prices, Vice President Carlos Lage predicted that imported food would
cost the government at least 50% more this year than last, when it spent
$1.7 billion.

Cuba spent almost 30% more on food imports from the United States last
year than in 2006, but that increase was due to rising costs, not
quantity, said John Kavulich, senior policy advisor of the U.S.-Cuba
Trade and Economic Council in New York.

The United States has imposed a trade on Cuba for decades. Food
and medicine sales have been allowed in recent years, but prohibitive
shipping and payment regulations still prevent Cubans from taking full
advantage of their nearest market.

Dairy output has been slumping since the early 1990s, "fundamentally due
to very low by the dairy cooperatives, for either keeping
their herds or pastures in good shape," said Frederick Royce, a
University of Florida researcher who did graduate work in Cuban
agriculture in the mid-1990s.

Until recently, he added, the set price the government paid farmers for
milk was well below its cost of production.

In May, farmers who gathered in Havana for a meeting on organic and
sustainable agriculture spoke of the need for ingenuity and doing more
with less. Such skills were needed in the years after the Soviet trade
bloc collapse, referred to as the Special Period in Peacetime, which
generated nationwide deprivation.

The outlook for small-scale organic farming has patriotic agronomists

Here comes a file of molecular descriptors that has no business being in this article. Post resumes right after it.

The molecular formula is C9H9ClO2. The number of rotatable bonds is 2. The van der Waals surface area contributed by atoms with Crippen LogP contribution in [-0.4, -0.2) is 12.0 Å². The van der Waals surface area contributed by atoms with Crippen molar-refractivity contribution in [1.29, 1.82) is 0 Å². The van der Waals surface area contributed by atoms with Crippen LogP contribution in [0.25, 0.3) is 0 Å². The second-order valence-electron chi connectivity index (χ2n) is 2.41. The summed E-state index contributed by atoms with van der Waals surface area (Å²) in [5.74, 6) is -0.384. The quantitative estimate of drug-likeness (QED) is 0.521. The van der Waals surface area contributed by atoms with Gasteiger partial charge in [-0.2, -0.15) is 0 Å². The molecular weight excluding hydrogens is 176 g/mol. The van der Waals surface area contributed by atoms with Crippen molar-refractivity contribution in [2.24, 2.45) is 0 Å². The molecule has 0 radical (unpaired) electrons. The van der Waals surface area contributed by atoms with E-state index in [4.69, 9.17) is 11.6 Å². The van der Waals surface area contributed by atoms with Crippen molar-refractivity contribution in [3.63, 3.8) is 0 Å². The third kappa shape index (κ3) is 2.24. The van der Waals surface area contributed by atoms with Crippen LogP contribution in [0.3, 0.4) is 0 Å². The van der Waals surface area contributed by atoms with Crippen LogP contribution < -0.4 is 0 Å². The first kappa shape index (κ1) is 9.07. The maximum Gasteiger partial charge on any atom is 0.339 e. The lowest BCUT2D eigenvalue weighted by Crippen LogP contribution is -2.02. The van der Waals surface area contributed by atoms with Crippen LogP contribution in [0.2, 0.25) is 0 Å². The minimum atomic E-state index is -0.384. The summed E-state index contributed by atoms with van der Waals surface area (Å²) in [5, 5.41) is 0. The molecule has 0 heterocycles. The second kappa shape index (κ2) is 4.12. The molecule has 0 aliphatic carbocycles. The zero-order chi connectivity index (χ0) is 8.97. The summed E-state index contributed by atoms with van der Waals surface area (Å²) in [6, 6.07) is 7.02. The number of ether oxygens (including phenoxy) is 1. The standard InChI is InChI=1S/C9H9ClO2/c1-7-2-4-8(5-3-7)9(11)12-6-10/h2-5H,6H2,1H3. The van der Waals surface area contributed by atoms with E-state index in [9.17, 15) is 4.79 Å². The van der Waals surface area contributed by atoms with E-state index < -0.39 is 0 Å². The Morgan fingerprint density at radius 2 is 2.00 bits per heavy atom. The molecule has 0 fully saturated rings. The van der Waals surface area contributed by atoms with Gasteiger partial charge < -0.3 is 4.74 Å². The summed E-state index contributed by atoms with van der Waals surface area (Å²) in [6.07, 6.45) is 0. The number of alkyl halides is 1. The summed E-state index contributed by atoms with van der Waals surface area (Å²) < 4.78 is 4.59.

like Victor Cruz, a retired army colonel working 50 acres in a rural
enclave just south of Havana, predicting victory over the economic
blockade imposed by the United States.

"We will succeed in growing our own food because we have the spirit of
the revolution driving us," he said. "We were hungry during the Special
Period, but we learned a lesson about dependence."

Raul Castro, then defense minister under older brother Fidel's
leadership, spearheaded that recovery effort in the mid-1990s, deploying
troops to the fields to plant, tend and harvest. Daily calorie intake
dropped by a quarter during that time and the average Cuban lost more
than 20 pounds before domestic production picked up.

Cuban agriculture had been backsliding again since 2004, when Fidel
Castro halved sugar cane growing and milling amid a global slump in
sugar prices. He also restored limits on the sale of privately grown
produce in an effort to prevent what he considered farmers' exploitation
of urban compatriots.

The government also failed to fulfill promises of better for
many of the large farming cooperatives in remote rural areas, which have
traditionally operated with much less efficiency than the urban and
suburban patches that have ready access to buyers.

Along the gravel road leading to the mango co-op, women such as Catalina
Alfonso display their produce in battered wheelbarrows for passing
motorists and pedestrians.

"I make hardly anything because most of what we grow we need for
ourselves," Alfonso said. "But at least we are eating better nowadays."

Alfonso's neighbor, Carmen Martino, like many Cubans, disputed whether
more fruits and vegetables represented an improvement.

"We Cubans eat rice, and meat. We have since colonial times,"
Martino said with a defiant bob of her head that jangled her gold
earrings, hoops encircling the word "love." "I know fruits and
vegetables are healthier, but no one will get us to change our ways."